EU offers more help for farmers hurt by Russia sanctions
The European Commission, the executive arm of the 28-nation European Union, said it “extended until the end of June 2016 the safety net measures for the European fruit and vegetables sector.”
It took the decision after Russian President Vladimir Putin extended a ban against most Western food imports for a year, in retaliation for EU and US sanctions against Moscow.
The programme to ease the burden on fruit and vegetable growers has already cost 155 million euros ($170 million).
Farmers in France, Belgium and Germany have staged protests against falling prices, especially for milk and dairy products, following both the Russian ban and a sharp slowdown in the Chinese market.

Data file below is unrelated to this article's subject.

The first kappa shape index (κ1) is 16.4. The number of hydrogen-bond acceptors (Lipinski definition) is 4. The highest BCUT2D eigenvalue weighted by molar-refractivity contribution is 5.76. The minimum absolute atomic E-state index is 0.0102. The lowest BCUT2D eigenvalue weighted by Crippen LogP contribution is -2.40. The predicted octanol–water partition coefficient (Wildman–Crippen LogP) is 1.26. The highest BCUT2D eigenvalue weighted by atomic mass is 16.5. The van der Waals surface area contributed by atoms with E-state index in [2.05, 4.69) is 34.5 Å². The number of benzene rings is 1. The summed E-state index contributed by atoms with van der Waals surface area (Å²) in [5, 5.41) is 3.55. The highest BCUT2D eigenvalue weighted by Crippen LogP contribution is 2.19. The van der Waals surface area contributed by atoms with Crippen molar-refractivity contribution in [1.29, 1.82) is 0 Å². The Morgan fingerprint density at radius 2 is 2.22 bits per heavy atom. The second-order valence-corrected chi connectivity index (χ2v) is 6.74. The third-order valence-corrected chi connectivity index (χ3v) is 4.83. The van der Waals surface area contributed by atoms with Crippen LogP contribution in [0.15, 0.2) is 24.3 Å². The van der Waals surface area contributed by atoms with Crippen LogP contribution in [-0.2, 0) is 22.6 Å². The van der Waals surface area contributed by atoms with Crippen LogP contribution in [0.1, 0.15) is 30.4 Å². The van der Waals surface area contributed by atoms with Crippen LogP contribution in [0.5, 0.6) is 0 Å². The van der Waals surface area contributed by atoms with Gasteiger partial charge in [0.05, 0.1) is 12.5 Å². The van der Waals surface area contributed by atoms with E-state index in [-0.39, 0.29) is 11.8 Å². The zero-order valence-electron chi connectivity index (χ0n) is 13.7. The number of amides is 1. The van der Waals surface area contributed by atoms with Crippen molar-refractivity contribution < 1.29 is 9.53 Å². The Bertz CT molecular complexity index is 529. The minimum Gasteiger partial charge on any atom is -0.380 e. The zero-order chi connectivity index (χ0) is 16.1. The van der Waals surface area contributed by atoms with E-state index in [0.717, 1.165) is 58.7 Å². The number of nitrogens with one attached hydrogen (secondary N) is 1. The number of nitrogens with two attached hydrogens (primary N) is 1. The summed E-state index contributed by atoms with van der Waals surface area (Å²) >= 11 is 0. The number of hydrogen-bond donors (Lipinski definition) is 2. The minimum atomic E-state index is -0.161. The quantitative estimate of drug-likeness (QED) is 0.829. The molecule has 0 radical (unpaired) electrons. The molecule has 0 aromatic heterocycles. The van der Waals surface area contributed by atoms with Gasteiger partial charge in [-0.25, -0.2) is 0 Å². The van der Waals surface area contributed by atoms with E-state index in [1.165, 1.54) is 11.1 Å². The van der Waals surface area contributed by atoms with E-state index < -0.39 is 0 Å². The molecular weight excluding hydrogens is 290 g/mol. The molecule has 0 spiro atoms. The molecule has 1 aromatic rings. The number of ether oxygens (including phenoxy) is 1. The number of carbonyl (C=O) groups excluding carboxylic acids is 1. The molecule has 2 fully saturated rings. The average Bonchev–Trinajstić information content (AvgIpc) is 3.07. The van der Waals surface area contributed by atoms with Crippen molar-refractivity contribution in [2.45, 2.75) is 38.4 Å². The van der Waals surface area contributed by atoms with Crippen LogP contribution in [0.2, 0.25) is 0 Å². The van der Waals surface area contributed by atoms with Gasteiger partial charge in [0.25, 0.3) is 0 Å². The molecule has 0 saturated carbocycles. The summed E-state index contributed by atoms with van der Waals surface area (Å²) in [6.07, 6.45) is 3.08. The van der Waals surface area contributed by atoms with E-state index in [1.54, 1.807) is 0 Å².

The Commission said a week ago that new relief for the dairy sector would be in place from October, just as the current programme ends, and run through to February.
Putin on June 24 extended a ban against most Western food imports until August 2016, saying the longer-than-expected measure would ensure the country’s security.
He took the decision after EU foreign ministers said sanctions against Moscow’s banking, oil and defence sectors over its suspected support for rebels in eastern Ukraine would be prolonged until January 2016.